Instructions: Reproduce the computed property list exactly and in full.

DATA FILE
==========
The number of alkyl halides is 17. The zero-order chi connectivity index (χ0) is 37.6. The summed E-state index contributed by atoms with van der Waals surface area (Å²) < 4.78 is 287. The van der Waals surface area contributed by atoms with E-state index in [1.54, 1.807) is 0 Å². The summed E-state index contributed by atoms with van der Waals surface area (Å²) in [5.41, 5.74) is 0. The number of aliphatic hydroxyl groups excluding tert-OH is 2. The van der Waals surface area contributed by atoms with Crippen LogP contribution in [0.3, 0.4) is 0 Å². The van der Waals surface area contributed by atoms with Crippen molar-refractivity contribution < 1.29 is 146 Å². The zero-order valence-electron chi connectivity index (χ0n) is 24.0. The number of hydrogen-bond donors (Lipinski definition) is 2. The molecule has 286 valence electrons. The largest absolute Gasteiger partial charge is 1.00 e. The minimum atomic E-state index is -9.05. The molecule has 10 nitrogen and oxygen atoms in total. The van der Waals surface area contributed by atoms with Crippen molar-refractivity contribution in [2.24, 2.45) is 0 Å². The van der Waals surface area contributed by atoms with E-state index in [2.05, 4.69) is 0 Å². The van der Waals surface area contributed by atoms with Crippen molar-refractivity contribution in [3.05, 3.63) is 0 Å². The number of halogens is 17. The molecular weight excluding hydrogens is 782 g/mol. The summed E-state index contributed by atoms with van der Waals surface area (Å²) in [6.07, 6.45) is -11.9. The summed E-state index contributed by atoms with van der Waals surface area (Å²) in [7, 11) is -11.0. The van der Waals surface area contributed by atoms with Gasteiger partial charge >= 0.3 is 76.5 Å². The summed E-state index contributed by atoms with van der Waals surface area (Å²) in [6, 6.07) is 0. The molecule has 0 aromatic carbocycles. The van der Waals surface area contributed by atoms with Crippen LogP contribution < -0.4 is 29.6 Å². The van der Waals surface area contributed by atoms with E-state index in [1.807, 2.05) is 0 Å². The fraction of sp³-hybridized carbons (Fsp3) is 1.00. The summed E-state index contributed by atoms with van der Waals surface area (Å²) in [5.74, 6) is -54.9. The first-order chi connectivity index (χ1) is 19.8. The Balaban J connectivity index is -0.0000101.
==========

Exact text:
The number of alkyl halides is 17. The zero-order chi connectivity index (χ0) is 37.6. The summed E-state index contributed by atoms with van der Waals surface area (Å²) < 4.78 is 287. The van der Waals surface area contributed by atoms with E-state index in [1.54, 1.807) is 0 Å². The summed E-state index contributed by atoms with van der Waals surface area (Å²) in [5.41, 5.74) is 0. The number of aliphatic hydroxyl groups excluding tert-OH is 2. The van der Waals surface area contributed by atoms with Crippen LogP contribution in [0.3, 0.4) is 0 Å². The van der Waals surface area contributed by atoms with Crippen molar-refractivity contribution < 1.29 is 146 Å². The zero-order valence-electron chi connectivity index (χ0n) is 24.0. The number of hydrogen-bond donors (Lipinski definition) is 2. The molecule has 286 valence electrons. The largest absolute Gasteiger partial charge is 1.00 e. The minimum atomic E-state index is -9.05. The molecule has 10 nitrogen and oxygen atoms in total. The van der Waals surface area contributed by atoms with Crippen molar-refractivity contribution in [2.24, 2.45) is 0 Å². The van der Waals surface area contributed by atoms with E-state index in [2.05, 4.69) is 0 Å². The van der Waals surface area contributed by atoms with Crippen molar-refractivity contribution in [3.05, 3.63) is 0 Å². The number of halogens is 17. The molecular weight excluding hydrogens is 782 g/mol. The summed E-state index contributed by atoms with van der Waals surface area (Å²) in [6.07, 6.45) is -11.9. The summed E-state index contributed by atoms with van der Waals surface area (Å²) in [7, 11) is -11.0. The van der Waals surface area contributed by atoms with Gasteiger partial charge >= 0.3 is 76.5 Å². The summed E-state index contributed by atoms with van der Waals surface area (Å²) in [6, 6.07) is 0. The molecule has 0 aromatic carbocycles. The van der Waals surface area contributed by atoms with Crippen LogP contribution < -0.4 is 29.6 Å². The van der Waals surface area contributed by atoms with E-state index in [1.807, 2.05) is 0 Å². The fraction of sp³-hybridized carbons (Fsp3) is 1.00. The summed E-state index contributed by atoms with van der Waals surface area (Å²) in [5.74, 6) is -54.9. The first-order chi connectivity index (χ1) is 19.8. The Balaban J connectivity index is -0.0000101.